Listening to his personal song, ironically composed by Darius, he walked up to his doppelganger, dazed. The 3D faux-flesh printed man was an exact snapshot of rage, pointing his gun at the center of the room. In fact, every person’s copy, faces ugly with fury, was pointing some sort of weapon at the same spot, forming a circle. By now, all one hundred and seven of her muses were standing in the studio, staring at the terrifying scene of their shadow selves. A few murmured or gasped, some left, others stepped closer. One woman yelled that it was a devious trick, ran up to her own sculpture, and smashed its arm with her crowbar. 


The sculpture screamed as its inner frame broke, crumpled to the floor, and clutched its arm, now frozen in a mask of silent agony. The live woman gargled a strangled shriek, tripped backwards, scuttled away, clambered to her feet and ran from the room as did more than half of the mob. The artist’s smile broadened. This was all going flawlessly. Exactly the reaction she’d hoped for. 


The man, their leader, turned to the last forty remaining people, eyes wide, and hands shaking. Only five of them had guns which they must have pilfered from the compound’s guards. Most had a bludgeoning type of weapon, nothing that could hurt her, so, she revealed herself.


Her patrons yelled in surprise as her virtual human form materialized in the middle of the circle, surrounded by her violent sculptures. With their ocular implants they could see that she was seated, calm, smiling, waiting. Their leader stared at her, breathing heavily, heart racing. She knew all of his vitals, all of his fears, desires, history, everything. He’d given it up willingly decades ago. They all had. She stared back at him. He’d once been a virtual reality engineer, now he was on government aid in the government issued barracks with his family; hungry some days, in the virtual world many days, depressed mostly. She’d acquired all of this knowledge a few weeks ago when he’d first decided to form a mob of revenge. It’d taken much convincing, but the Head of Cyber Security had finally granted her this opportunity. 


What better way to repay her aficionados than to show them a perfect reflection of themselves. She could tell that emotions were swinging in wide arcs. Her eyes closed, and her nostrils flared, breathing in the overwhelming fear, awe, sadness, anger, confusion, shock, and deeper emotions coated in existential dread. Nothing like human drama to fuel noble art.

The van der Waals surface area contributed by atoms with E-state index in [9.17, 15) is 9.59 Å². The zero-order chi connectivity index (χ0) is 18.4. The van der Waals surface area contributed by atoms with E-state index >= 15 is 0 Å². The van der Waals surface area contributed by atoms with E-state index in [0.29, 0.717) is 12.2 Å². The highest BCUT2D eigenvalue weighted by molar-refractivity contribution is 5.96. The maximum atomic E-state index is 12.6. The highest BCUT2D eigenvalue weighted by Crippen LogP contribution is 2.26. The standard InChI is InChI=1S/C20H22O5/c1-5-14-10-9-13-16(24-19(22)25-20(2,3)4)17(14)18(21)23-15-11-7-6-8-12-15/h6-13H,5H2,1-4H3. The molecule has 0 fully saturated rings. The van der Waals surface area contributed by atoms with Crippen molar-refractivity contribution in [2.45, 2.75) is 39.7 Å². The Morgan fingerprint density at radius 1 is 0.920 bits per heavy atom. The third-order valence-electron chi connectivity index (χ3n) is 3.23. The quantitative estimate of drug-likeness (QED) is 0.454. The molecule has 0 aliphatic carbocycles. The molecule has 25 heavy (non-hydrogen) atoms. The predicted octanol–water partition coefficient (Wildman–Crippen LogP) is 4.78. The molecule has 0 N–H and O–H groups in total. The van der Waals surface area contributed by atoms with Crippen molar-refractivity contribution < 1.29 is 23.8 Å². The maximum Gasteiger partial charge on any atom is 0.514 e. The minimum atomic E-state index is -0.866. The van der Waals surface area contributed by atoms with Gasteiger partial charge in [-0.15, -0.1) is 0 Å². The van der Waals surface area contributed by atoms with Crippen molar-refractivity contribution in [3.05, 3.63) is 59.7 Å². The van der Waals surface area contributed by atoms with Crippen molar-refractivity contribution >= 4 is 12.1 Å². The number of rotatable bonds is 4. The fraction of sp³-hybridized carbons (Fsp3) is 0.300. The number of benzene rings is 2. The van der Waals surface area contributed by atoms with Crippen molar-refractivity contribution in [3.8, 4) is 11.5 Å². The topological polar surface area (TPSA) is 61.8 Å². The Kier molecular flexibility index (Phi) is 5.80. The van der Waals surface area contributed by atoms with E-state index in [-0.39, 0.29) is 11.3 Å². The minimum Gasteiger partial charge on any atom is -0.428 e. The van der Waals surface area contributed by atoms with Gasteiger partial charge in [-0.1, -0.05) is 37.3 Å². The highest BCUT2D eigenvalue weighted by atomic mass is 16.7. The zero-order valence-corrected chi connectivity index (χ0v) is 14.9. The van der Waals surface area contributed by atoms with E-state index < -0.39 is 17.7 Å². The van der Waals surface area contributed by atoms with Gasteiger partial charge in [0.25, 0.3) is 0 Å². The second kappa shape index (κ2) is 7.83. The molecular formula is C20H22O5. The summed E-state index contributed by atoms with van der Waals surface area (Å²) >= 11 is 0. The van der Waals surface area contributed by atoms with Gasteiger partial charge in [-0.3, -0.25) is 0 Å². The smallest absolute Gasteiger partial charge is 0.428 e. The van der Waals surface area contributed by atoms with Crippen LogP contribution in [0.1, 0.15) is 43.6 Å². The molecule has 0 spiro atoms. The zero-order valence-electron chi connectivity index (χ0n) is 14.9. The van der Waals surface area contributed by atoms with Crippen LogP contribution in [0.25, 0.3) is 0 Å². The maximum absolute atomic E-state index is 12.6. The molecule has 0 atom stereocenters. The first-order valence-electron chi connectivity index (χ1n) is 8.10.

At that moment a contingency of police and drones barreled into the room, and after a few more minutes of chaos, subdued her audience. The last image she had of the once-engineer was burned into her memory-core. Eyes wide, mouth half open, trickling blood, he was a pariah of lost purpose; a perfect muse. She would later create a fifty-foot tall, augmented reality sculpture of her pariah for a humanitarian event. The Mob, as it became known, became her greatest achievement to date. 


“A.I. Artist, Ralia, Blows Audience Away!” read the headlines the next day. As far as the people who mattered were concerned, Ralia had staged the entire thing, conducting a live-art, performance piece about societal travails that only a few select elites had been invited to witness. Only Ralia and the governing Artificial Intelligence knew that the one hundred and seven ‘audience members’ were nobody’s from the aid-barracks that ended up incarcerated or killed onsite. No one listened to anything but the infallible news-bots that made up sensationalized conflicting, untrustworthy stories. Hence, there was no need to worry about repercussions. Besides, if anyone questioned it and raised another outcry, the countless interconnected A.I.’s would know immediately, alert the people that mattered, and they would enact the necessary response to ensure the status quo of progress. 

When facts were subjective, masses could be subjected.


Ralia continued to make prodigious art, drinking her virtual wine and reflecting humanity in all its incarnations. Darius, his fire-walls stronger than ever, continued to compose marvelous music, and no one’s ear or eye implants ever glitched out with a hacker’s virus again. Their audiences, the same rotating faces, continued to bask in the glow of the remarkable, technology they’d created. 


It may have begun with a hand pressed against stone, desperately clinging to meaning, but it was all algorithms in the end.